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Why We Own Bonds

Dividend-paying stocks are the cornerstone of any successful income investing strategy. But a diversified portfolio is the key to long-term success. Although bond yields continue to plumb near-record lows, every investor should have some exposure to fixed-income securities.

When Standard & Poor's made noises about cutting the US government's credit rating, many analysts opined that such a move would cause a spike in interest rates.

But when the rating agency finally downgraded the world's largest economy's credit rating to AA+ from AAA, investors shifted money into Treasury securities and other high-quality bonds.

What prompted this counterintuitive move? High-quality bonds still offer the best insurance against a weakening global economy.

Dividend-paying stocks are by far the best way for income investors to beat inflation and credit risk while building wealth and generating income. But, as I mentioned in Dividend Investing: Top Six Takeaways After a Volatile Week , equities lose value when investors worry about economic weakness. In contrast, bonds gain ground during the bad times, providing your portfolio with a bit of ballast.

For our advisory services website, Personal Finance , we hold four open-end bond funds in the Income Portfolio: Northeast Investors Trust (NTHEX, 800-225-6704), Vanguard GNMA (VFIIX, 800-997-2798), Vanguard Intermediate-Term Investment-Grade (VFICX) and Vanguard Intermediate-Term Tax-Exempt (VWITX).

The three Vanguard funds hold only high-quality debt of limited duration, which limits exposure to fluctuations in interest rates. Northeast Investors Trust has a long track record of picking up bargains in the universe of junk bonds. All four funds offer higher yields and less risk than their peers, thanks to their low operating costs and expense ratios. Bond funds that charge higher fees often take on additional risk in an effort to boost yields and appeal to investors.

Vanguard GNMA has 99 percent of its portfolio in AAA-rated, government-backed debt, and its holdings sport an average duration of less than 4.4 years. Issues rated BBB+ or better account for more than 95 percent of Vanguard Intermediate-Term Investment Grade's portfolio, while the average duration is only 5 years. Vanguard Intermediate-Term Tax-Exempt allocates more than 99 percent of its investable assets to bonds rated BBB or better and offers an average duration of 5.6 years.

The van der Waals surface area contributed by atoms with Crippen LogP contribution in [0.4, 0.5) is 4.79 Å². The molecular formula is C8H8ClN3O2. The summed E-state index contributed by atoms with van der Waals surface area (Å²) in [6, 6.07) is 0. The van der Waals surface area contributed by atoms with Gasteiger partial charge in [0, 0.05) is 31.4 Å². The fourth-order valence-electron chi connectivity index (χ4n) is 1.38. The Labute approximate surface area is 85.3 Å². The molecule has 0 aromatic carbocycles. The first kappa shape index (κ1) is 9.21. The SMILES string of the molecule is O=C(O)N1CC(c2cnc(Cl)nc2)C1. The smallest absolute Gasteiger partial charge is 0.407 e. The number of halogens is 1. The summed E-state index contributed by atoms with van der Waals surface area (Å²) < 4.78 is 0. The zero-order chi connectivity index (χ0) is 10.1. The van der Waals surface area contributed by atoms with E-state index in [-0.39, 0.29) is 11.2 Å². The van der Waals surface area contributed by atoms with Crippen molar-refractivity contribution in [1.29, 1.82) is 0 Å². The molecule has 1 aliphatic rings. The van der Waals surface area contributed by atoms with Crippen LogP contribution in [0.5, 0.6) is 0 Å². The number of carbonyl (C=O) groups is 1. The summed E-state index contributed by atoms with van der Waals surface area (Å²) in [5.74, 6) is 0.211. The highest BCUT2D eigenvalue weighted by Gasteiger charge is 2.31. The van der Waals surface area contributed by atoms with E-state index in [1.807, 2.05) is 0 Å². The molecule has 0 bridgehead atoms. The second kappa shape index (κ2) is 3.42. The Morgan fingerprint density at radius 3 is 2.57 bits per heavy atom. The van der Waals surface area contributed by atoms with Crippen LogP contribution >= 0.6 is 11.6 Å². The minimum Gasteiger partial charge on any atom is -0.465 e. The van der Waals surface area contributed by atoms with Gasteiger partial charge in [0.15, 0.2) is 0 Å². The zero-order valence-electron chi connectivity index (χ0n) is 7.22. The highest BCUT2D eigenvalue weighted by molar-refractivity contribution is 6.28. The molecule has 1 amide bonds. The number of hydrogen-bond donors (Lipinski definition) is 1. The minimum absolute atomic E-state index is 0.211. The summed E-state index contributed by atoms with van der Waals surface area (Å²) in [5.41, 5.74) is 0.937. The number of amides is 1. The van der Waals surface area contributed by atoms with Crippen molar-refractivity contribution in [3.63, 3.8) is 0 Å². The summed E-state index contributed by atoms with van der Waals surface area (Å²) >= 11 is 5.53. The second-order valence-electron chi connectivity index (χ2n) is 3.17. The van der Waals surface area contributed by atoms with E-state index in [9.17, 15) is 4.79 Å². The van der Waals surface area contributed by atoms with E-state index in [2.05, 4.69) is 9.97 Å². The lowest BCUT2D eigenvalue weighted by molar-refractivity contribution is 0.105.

Even in their worst years, our Vanguard holdings did little worse than break even. Northeast Investors Trust dropped precipitously in 2008 but has rebounded significantly as corporate credit markets normalized.

That's pretty strong assurance these funds will hold their own going forward, even if the economy should sink into recession. And if interest rates should head higher, their low duration will limit downside. For more on defending your portfolio against rising interest rates, see Jim Fink's article, Short-Term Bond Funds Add Ballast in Rough Investment Waters .

Putting all your money in bonds is a loser's game: The potential for price appreciation is minimal, and yields are at the lowest levels in decades for all but the highest-risk fare.

But as part of a diversified portfolio, our high-quality bond funds provide valuable balance and a reliable source of income if our equity picks take a temporary hit.

The views and opinions expressed herein are the views and opinions of the author and do not necessarily reflect those of Nasdaq, Inc.

Article Republished with permission from and

The views and opinions expressed herein are the views and opinions of the author and do not necessarily reflect those of Nasdaq, Inc.

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